Wednesday, December 28, 2011

Cubans and Countefeits

     A few years ago I was given a sampler of good cigars.  I enjoyed the occasional cigar but I had no idea how to keep them fresh.  In fact, I knew very little about cigars.  I was quick to learn that cigar snobs are very prone to writing articles, so I did my research.  Several years later, I have my own humidor and a separately vented smoking room.  It’s the perfect place to meet with friends, talk about how awesome we are and burn some good smoke sticks.
      The lore of the infamous Cuban cigar is the next thing a cigar fan wonders about.  Are they really that good?  Why are they illegal?  It was on a beach in Manzanillo, Mexico where I learned the hard truth about the “Cubans” I’d bought.  They were fake.  I was disappointed, but it also explained why they tasted like lawn mower scrapings and cost so little.  I thought everything was cheaper in Mexico and maybe I hadn’t yet developed a taste for the good stuff.
     I went back to the “dot com machine” to figure out what’s going on with Cuba.  The reason they are illegal is that the U.S. has a trade embargo against Cuba.  Apparently we still have the red-ass over the missile crisis and it is illegal for a U.S. citizen to drop any bucks in Cuba.  They’re sold all over the world, especially in Europe and Canada.    Some countries, such as Switzerland, sell them online.  It’s still unlawful for us to purchase them even through another country.  After more study, I was saddened to learn that the vast majority of Cuban cigars in Mexico are fake.  Some are very good fakes where they use premium Dominican cigars.  The best explanation I’ve read is that it’s all a matter of economics.
     Cuban cigars are produced in state-run factories and sold through state stores.  This makes for a tightly controlled market where the price doesn’t vary due to competition.  This fixes the bottom-line price worldwide.  This means that if a Cohiba Siglio VI is being sold for $6, it’s fake.  The real thing is at least three times that much, so it’s impossible that a distributor bought it from a Cuban state store, shipped it to Mexico and put it in the Puerto Vallarta shop for one-third the market price.  It’s more likely he bought a mule-load of San Andreas rolled corn silk wrapped in a band that just came out of his laser printer. 
     Making matters worse, there are fake Cubans from Cuba.  Remember the state stores?  Sometimes people manage to grow tobacco outside of the state farms and somehow get them to market with fake bands.  They’re still from Cuba, but the brand is misrepresented.  I’ve heard that they’re not as good.  I do understand that the seed and processes used in producing the big brands are all closely guarded secrets.  I doubt small counterfeiters could produce equivalent products.
     Cigars are an interesting study in economics.  After the embargo, many growers fled to the U.S. with their seeds and secrets.  That’s why there are legal, high-quality cigars on our shelves that bear the same names as the Cuban bands.  There were some trademark infringement claims, but our government decided that our laws didn’t apply because of the trade embargo.  It sounds a little like twisting the knife.  This led to a competition driven market that produces great cigars at modest price.  Products of Nicaragua, The Dominican Republic, Brazil, and similar countries rival Cuba in craftsmanship and flavor.  Unlike a state cigar mill, these companies have competitiors and strive for a better product than the other guy.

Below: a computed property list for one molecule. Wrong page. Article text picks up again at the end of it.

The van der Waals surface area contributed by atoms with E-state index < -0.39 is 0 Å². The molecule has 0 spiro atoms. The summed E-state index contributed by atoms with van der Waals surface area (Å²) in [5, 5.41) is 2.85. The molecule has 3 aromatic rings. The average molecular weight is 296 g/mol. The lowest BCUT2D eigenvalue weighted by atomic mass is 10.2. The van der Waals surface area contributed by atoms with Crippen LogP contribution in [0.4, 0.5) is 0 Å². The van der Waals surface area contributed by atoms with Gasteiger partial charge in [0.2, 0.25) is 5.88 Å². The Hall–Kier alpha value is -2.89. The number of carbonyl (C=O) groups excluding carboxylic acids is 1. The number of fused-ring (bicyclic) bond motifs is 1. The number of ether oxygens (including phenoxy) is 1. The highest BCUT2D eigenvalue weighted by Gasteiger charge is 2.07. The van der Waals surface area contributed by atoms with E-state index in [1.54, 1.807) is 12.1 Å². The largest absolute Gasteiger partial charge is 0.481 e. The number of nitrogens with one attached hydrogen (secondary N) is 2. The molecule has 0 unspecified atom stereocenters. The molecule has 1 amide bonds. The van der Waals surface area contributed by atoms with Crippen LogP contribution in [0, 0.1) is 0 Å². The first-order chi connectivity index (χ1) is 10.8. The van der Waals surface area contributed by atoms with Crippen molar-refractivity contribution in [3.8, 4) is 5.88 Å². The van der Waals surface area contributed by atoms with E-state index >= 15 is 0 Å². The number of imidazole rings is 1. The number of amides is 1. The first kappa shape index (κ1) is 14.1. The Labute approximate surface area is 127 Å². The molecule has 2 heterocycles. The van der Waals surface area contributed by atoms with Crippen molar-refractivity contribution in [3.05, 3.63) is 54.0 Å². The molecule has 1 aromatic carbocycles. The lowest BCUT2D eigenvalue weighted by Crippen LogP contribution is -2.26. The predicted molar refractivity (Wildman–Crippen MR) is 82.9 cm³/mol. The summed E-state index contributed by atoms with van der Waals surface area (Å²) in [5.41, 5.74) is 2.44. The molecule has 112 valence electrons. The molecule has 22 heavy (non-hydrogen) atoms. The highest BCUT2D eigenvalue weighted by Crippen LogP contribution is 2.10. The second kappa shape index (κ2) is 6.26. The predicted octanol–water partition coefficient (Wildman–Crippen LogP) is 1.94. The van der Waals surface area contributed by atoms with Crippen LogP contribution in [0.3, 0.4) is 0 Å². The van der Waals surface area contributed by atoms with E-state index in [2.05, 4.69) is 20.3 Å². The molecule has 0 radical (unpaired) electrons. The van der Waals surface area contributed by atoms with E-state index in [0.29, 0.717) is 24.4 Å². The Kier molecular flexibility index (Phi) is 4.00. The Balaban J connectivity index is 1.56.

To make matters worse, Cuban cigars are very easy to fake.  They're not remarkable in appearance.  While they're well-made, they don't stand out from their premium legal versions.  If the buyer is uninformed, as I was, a good box and band will pass.  One clever trick I picked up was to ask the store if you can keep the box if you buy the remaining cigars inside.  Reputable cigar shops sell sealed boxes and individual cigars from an open box.  They're happy to give you the box so they don't have to throw it away or store it.  If they're selling fakes, the boxes may be real and they won't part with them.  Learning the labels is fairly easy, and it's pretty easy to spot a printer job.  Now I have fun going to fake shops asking for boxes.  So far, 100% are not willing to part with their boxes.  Some simple checking would have saved me the trouble.  They'll often try to pass the same cigar off with different bands in the same store.  They'll all be the same size and color.  Mexican stores, airports and seemingly high-end shops offer gift package tubos and other products that Cuban makers have never produced.  Also, the display boxes are often odd-sized compared to the cigars. 
     Now for the big question: Do the Cuban labels live up to the hype?  For me, the cheaper, less-known names were the more impressive than the big brands with the exception of Montecristo.  There is a distinct natural flavor in all of them.  It's similar to how a Pecos cantaloupe compares to the others.  Reviews are best left to another article by someone with more knowledge than me.  Remember, they're illegal to purchase, not to smoke.  Enjoy one if you get a legal chance. 
     So what’s a cigar fan to do?  My best advice would be to enjoy in moderation the good, legal cigars that a free market economy has produced.  Go to your local cigar pub and light one off.  Pub prices are double the internet box price, but it’s a chance to sample before taking the plunge.  Beware any “Cuban” someone picked up on a cruise ship stop.  It may be good, it may even be Cuban, but the chances that it’s a real Cuban are dismal.